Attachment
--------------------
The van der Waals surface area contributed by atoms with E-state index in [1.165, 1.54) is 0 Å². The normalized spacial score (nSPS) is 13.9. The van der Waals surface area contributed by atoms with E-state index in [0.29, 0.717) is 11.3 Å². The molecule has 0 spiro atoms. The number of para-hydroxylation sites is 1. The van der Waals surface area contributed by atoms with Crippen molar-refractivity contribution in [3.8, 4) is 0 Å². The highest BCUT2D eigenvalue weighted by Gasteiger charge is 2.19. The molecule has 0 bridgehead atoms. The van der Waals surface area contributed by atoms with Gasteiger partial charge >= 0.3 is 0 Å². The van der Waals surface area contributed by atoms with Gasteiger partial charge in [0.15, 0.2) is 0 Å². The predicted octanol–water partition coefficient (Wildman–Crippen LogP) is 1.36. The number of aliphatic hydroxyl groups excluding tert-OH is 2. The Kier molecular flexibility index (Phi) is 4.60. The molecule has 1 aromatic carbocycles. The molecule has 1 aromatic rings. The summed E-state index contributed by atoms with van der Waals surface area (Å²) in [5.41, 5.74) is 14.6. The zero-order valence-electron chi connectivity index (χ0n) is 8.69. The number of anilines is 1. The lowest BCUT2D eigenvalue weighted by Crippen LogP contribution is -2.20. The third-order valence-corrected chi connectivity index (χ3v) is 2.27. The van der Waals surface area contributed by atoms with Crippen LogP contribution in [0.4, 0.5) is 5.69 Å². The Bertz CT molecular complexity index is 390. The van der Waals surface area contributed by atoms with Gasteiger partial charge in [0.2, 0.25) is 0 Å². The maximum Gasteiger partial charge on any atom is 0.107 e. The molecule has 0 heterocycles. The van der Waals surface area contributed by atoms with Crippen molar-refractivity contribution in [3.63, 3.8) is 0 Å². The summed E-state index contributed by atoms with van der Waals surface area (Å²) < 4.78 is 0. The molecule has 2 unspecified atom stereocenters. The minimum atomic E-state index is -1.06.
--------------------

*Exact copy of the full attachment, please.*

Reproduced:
The van der Waals surface area contributed by atoms with E-state index in [1.165, 1.54) is 0 Å². The normalized spacial score (nSPS) is 13.9. The van der Waals surface area contributed by atoms with E-state index in [0.29, 0.717) is 11.3 Å². The molecule has 0 spiro atoms. The number of para-hydroxylation sites is 1. The van der Waals surface area contributed by atoms with Crippen molar-refractivity contribution in [3.8, 4) is 0 Å². The highest BCUT2D eigenvalue weighted by Gasteiger charge is 2.19. The molecule has 0 bridgehead atoms. The van der Waals surface area contributed by atoms with Gasteiger partial charge >= 0.3 is 0 Å². The van der Waals surface area contributed by atoms with Gasteiger partial charge in [0.15, 0.2) is 0 Å². The predicted octanol–water partition coefficient (Wildman–Crippen LogP) is 1.36. The number of aliphatic hydroxyl groups excluding tert-OH is 2. The Kier molecular flexibility index (Phi) is 4.60. The molecule has 1 aromatic carbocycles. The molecule has 1 aromatic rings. The summed E-state index contributed by atoms with van der Waals surface area (Å²) in [5.41, 5.74) is 14.6. The zero-order valence-electron chi connectivity index (χ0n) is 8.69. The number of anilines is 1. The lowest BCUT2D eigenvalue weighted by Crippen LogP contribution is -2.20. The third-order valence-corrected chi connectivity index (χ3v) is 2.27. The van der Waals surface area contributed by atoms with Crippen LogP contribution in [0.4, 0.5) is 5.69 Å². The Bertz CT molecular complexity index is 390. The van der Waals surface area contributed by atoms with Gasteiger partial charge in [0.2, 0.25) is 0 Å². The maximum Gasteiger partial charge on any atom is 0.107 e. The molecule has 0 heterocycles. The van der Waals surface area contributed by atoms with Crippen molar-refractivity contribution in [3.63, 3.8) is 0 Å². The summed E-state index contributed by atoms with van der Waals surface area (Å²) < 4.78 is 0. The molecule has 2 unspecified atom stereocenters. The minimum atomic E-state index is -1.06.